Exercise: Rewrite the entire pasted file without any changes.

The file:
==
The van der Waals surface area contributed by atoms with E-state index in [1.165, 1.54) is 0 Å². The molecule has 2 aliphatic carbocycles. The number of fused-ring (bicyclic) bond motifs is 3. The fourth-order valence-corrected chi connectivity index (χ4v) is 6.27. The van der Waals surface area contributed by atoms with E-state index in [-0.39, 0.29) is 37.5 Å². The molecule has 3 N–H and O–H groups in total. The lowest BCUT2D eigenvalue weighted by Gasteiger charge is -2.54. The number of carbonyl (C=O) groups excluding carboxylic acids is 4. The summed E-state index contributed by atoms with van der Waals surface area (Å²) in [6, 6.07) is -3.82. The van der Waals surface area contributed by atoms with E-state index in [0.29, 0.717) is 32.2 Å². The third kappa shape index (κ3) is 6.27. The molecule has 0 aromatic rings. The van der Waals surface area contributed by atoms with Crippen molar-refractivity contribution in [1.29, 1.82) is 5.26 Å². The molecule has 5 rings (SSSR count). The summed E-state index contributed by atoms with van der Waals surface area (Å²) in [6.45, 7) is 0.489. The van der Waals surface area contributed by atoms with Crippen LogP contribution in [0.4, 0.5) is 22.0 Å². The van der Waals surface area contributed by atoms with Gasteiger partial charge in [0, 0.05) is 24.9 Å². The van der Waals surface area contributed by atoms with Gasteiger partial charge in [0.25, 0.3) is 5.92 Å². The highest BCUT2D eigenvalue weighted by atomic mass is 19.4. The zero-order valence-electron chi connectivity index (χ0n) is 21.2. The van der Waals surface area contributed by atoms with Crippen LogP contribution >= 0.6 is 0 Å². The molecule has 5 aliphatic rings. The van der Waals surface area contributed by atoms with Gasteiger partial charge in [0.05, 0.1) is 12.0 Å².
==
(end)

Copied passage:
The van der Waals surface area contributed by atoms with E-state index in [1.165, 1.54) is 0 Å². The molecule has 2 aliphatic carbocycles. The number of fused-ring (bicyclic) bond motifs is 3. The fourth-order valence-corrected chi connectivity index (χ4v) is 6.27. The van der Waals surface area contributed by atoms with E-state index in [-0.39, 0.29) is 37.5 Å². The molecule has 3 N–H and O–H groups in total. The lowest BCUT2D eigenvalue weighted by Gasteiger charge is -2.54. The number of carbonyl (C=O) groups excluding carboxylic acids is 4. The summed E-state index contributed by atoms with van der Waals surface area (Å²) in [6, 6.07) is -3.82. The van der Waals surface area contributed by atoms with E-state index in [0.29, 0.717) is 32.2 Å². The third kappa shape index (κ3) is 6.27. The molecule has 0 aromatic rings. The van der Waals surface area contributed by atoms with Crippen molar-refractivity contribution in [1.29, 1.82) is 5.26 Å². The molecule has 5 rings (SSSR count). The summed E-state index contributed by atoms with van der Waals surface area (Å²) in [6.45, 7) is 0.489. The van der Waals surface area contributed by atoms with Crippen LogP contribution in [0.4, 0.5) is 22.0 Å². The van der Waals surface area contributed by atoms with Gasteiger partial charge in [0, 0.05) is 24.9 Å². The van der Waals surface area contributed by atoms with Gasteiger partial charge in [0.25, 0.3) is 5.92 Å². The highest BCUT2D eigenvalue weighted by atomic mass is 19.4. The zero-order valence-electron chi connectivity index (χ0n) is 21.2. The van der Waals surface area contributed by atoms with Crippen LogP contribution >= 0.6 is 0 Å². The molecule has 5 aliphatic rings. The van der Waals surface area contributed by atoms with Gasteiger partial charge in [0.05, 0.1) is 12.0 Å².